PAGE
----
Truth be told, I was slow to warm up to chia seeds.  As a “healthy” addition to smoothies and shakes, they didn’t hold much appeal for me.

But chia pudding?  Different story.

I’ve always had a thing for tapioca pudding—I loved the taste and texture of tapioca “pearls” and took great comfort in its vanilla-infused starchy-sweetness.

Chia pudding achieves the same effect, but in a hypoallergenic fashion as it’s dairy-free and low in starch carbs.  It’s my go-to when I crave delicious, creamy comfort.

Benefits of chia seeds

Chia seeds are a great on-the-go source of protein, minerals, vitamins, antioxidants, and plant-based omega-3 fatty acids, or, alpha-linolenic acid (ALA), an essential fatty acid that your body can’t make. Chia seeds can increase levels of ALA and the omega 3 fat EPA, but your body’s ability to convert ALA into DHA/EPA is very low. So, your best source for obtaining the omega 3 fat DHA is still from fish or grass-fed meats.

That said, chia seeds are an extremely nutritious food with energy-boosting properties.

If weight loss is a health goal, it can be beneficial to incorporate chia seeds into your diet. Because chia seeds are hydrophilic, they have a great capacity to absorb water, much like a sponge.  If you soak chia seeds in water, you’ll see that it expands into a gel-like substance. Chia seeds are also high in soluble fiber (water-absorbing fiber), which contributes to feelings of satiety and fullness, helping stabilize blood sugar.  In a study published in The Journal of Nutrition, researchers found that a sample of patients with metabolic risk syndrome (associated with heart disease and diabetes), who drank a chia seed-containing beverage for two months experienced weight loss—and a reduction in their blood glucose.

Unlike flaxseed, you don’t have to grind chia seeds.  You can add them straight up to smoothies, shakes or yogurt.  I enjoy them best in a pudding.

Making chia pudding can be like cooking the perfect roast chicken.  Seemingly simple and straightforward, but the end result can be less than edible if you’re not mindful of the details.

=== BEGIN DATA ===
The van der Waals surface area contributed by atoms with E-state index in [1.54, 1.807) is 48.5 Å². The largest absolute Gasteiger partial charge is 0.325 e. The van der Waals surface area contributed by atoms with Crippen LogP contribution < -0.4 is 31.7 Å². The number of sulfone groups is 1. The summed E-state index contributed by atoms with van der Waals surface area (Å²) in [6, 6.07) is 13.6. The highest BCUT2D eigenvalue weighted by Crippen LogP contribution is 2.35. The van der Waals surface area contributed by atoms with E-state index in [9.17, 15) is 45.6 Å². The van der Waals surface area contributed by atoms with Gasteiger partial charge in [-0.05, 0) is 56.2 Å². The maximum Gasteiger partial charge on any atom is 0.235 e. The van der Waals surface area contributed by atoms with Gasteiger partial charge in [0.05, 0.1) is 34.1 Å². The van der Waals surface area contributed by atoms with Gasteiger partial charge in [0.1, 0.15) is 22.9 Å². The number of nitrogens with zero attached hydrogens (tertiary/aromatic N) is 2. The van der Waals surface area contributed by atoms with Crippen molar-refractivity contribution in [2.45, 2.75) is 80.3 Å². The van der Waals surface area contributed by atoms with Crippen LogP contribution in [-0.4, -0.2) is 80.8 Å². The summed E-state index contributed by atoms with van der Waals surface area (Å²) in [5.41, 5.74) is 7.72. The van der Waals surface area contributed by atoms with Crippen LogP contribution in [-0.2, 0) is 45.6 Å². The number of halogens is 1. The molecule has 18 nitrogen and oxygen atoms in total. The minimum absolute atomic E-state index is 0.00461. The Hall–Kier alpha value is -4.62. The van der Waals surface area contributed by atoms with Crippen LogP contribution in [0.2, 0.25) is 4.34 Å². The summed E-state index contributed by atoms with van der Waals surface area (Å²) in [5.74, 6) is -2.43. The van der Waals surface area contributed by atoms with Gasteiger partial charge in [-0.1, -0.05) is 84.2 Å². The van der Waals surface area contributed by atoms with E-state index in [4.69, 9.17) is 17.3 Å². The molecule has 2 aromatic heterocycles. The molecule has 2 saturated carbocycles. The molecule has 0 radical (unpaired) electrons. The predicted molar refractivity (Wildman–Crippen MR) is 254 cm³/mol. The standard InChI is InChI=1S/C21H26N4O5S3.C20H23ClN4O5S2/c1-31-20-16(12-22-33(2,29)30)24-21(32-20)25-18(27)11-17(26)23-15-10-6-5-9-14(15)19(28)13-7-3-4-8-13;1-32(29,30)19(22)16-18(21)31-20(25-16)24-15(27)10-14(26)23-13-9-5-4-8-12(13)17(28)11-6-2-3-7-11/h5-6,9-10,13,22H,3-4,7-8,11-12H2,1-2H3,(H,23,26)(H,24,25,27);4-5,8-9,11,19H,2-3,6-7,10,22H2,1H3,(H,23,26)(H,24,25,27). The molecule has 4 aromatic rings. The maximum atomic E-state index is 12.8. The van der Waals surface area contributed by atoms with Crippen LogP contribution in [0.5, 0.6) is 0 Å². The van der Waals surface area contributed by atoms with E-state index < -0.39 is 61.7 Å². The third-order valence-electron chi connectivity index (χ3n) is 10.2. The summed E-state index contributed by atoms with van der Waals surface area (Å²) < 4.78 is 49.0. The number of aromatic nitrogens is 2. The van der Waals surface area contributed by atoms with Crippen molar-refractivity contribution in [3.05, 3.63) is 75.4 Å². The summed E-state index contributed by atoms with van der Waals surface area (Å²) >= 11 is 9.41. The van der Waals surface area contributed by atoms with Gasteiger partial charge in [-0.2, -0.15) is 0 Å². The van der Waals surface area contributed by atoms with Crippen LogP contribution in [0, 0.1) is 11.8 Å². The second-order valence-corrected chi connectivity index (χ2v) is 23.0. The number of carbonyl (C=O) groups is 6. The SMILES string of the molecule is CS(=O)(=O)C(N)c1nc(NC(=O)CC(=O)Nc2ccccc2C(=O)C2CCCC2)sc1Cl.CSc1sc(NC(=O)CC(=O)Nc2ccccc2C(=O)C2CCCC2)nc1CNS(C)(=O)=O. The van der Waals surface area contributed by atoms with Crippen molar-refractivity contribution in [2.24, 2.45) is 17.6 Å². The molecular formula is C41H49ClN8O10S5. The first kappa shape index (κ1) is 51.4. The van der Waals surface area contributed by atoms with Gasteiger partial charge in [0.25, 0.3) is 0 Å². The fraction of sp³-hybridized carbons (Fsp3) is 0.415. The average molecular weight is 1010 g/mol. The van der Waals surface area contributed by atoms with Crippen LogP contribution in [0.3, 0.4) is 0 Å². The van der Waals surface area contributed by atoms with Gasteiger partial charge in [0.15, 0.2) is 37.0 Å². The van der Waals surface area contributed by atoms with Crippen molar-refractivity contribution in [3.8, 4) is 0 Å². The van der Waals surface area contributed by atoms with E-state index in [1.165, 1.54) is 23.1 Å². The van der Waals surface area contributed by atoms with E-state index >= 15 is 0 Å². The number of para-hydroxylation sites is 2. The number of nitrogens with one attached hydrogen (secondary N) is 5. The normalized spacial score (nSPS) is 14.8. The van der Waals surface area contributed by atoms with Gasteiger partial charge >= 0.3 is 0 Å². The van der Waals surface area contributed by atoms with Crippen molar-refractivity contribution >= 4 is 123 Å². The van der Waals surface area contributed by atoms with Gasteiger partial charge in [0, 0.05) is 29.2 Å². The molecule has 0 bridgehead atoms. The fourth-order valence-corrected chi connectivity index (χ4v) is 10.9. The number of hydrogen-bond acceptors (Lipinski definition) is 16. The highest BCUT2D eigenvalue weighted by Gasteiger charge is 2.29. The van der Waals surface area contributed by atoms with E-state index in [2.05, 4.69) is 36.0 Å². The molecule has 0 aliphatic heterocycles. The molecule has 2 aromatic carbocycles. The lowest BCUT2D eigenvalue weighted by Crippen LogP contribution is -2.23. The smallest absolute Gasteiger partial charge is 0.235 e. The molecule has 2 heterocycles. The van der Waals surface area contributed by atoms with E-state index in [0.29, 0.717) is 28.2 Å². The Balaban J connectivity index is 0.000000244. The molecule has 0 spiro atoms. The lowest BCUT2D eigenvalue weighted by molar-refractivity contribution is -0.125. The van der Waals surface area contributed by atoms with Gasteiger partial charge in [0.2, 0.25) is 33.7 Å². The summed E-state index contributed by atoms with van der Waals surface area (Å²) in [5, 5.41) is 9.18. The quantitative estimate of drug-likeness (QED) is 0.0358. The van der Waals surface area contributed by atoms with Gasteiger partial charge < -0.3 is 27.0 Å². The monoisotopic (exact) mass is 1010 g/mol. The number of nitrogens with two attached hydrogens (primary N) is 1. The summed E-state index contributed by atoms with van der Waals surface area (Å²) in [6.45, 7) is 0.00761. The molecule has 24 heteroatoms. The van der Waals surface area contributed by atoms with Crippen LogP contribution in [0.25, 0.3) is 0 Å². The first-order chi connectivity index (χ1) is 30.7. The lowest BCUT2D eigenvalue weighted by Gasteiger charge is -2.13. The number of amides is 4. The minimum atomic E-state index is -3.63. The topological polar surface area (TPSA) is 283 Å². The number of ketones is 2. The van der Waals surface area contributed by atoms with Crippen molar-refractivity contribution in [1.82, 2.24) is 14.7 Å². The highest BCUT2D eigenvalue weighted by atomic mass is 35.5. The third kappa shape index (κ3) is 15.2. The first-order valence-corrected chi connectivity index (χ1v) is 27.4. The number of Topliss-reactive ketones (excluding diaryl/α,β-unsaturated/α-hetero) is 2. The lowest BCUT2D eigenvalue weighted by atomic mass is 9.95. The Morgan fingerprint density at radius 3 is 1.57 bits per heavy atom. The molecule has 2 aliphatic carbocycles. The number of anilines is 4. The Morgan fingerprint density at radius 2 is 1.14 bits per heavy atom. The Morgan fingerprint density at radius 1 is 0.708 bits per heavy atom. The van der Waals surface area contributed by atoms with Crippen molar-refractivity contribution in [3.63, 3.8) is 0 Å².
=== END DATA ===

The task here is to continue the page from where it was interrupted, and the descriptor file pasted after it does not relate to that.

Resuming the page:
I’ve tried to make chia seed pudding with water and mashed berries (a total bomb!).  With coconut water (which resulted in a makeshift slurry).  And with mashed fruit (the chia seeds did not expand).  And without sugar (nope, chia pudding needs a little sweetener).

Chia Pudding with Raw Honey and Berries

This chia seed pudding is part of my summer clean eating cleanse, and it proved a big hit when I served it at a recent detox workshop that I gave!

16 ounces full-fat coconut milk (I like Native Forest coconut milk)
6 tablespoons chia seed
1 tablespoon + 1 teaspoon raw honey
1/2 cup fresh or frozen mixed berries, pureed in food processor, blender or mash by hand
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Place coconut milk in a blender.  One can of coconut milk is typically 13.5 ounces; just top off with 2.5 ounces water for 16 ounces.  Add the raw honey.

Blend well—at high speed—until well combined.

Add the chia seed.  Blend on low speed for a minute or 2 until mixed.

Pour chia seed-coconut milk mixture into a bowl.  Let it sit out for an hour, stirring frequently—every 5-10 minutes.

After mixture thickens substantially, pour into a glass mason jar. Store in the refrigerator overnight.

Before serving: puree berries in a food processor (or mash by hand).

Apportion out the chia seed pudding.  To each serving, add a light drizzle of raw honey and a spoonful of berries.  Or top with fresh, sliced strawberries or a few blueberries, raspberries or blackberries.